I get a physical every year. The doctor draws my blood to assess various health indicators for my entire body. Sometimes, my cholesterol or white blood cell count is a bit high, indicating dietary problems or a possible infection. It doesn’t stop here, though, a simple blood screening can tell a doctor everything from blood type to organ function to risk of heart disease.
Similarly, our son recently broke his arm. Fortunately, with the power of MRI and some other neat diagnostic tools, the medical team determined where the bone was broken and then prescribed the proper bone position for swift, pain-free healing.
Health visualization tools, like blood screenings and MRIs, help medical professionals predict health outcomes. Perhaps more importantly, doctors can proactively engage and assess physical signals to explain how changes in lifestyle now can mean better outcomes later.
Just as medical professionals examine the human body and prescribe solutions for better health outcomes using powerful, high-resolution diagnostic tools, so too, can industry take advantage of such methods.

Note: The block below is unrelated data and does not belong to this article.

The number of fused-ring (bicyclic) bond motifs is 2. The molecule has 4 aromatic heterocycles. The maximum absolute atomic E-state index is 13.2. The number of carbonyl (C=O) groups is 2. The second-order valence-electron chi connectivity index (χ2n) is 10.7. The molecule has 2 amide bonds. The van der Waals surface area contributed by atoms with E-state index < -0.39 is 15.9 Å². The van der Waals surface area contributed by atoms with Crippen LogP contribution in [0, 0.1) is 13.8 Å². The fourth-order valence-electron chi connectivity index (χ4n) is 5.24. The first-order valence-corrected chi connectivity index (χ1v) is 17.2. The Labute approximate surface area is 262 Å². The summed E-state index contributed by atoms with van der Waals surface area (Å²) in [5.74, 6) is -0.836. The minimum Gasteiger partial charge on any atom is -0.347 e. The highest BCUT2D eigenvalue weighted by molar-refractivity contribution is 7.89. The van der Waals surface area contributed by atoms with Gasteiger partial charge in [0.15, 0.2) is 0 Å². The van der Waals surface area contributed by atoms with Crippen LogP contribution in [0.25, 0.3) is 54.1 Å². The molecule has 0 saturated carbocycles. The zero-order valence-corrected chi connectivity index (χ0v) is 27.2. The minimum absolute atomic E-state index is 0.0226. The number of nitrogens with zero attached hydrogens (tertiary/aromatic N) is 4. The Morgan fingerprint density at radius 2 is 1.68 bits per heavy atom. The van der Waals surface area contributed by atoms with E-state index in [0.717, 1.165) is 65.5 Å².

For example, instead of physically assessing system pressures and flows during routine quality assurance, imagine having system indicators delivered, in real time, to your phone. Or, more than this, imagine having these delivered along with a solution to a potential problem. This is possible using powerful and high-resolution diagnostic tools like the ones from your local hospital. Similar to getting a physical at the doctor's office, these tools would scan your system, diagnose potential issues, and prescribe solutions.
While heavily regulated by federal and local institutions, many petrochemical and refining companies don’t have the luxury of assessing how their process is performing outside of standard pressure, flow and temperature readings. Minor problems that go undiagnosed can mean incredible profit loss, wasted material, and, in extreme cases, plant shutdown.
With specialized measurement tools, however, we can scan, diagnose and prescribe, saving such industry leaders from detrimental system failures. Suddenly, the ability to notice a slight degradation in spray performance can be a leading indicator of compressor failure. An iPhone notification can suggest an on-the-fly decision that saves profits and minimizes losses. The once mechanistic processes that were rigid now have the capability to become systems that adapt, much like biological systems. What was static is not dynamic, with the right quality and quantity of data. By generating such awareness, we can treat dynamic processes, adjust our behavior accordingly, and prescribe interventions before failure presents itself.
Just as you expect your doctor to use the latest research and instruments to assess your health and diagnose illnesses, so it is with industrial processes. Imagine the correlations and insights that can be gleaned and the new horizons that can be explored using advanced spray characterization and diagnostic tools in your processes.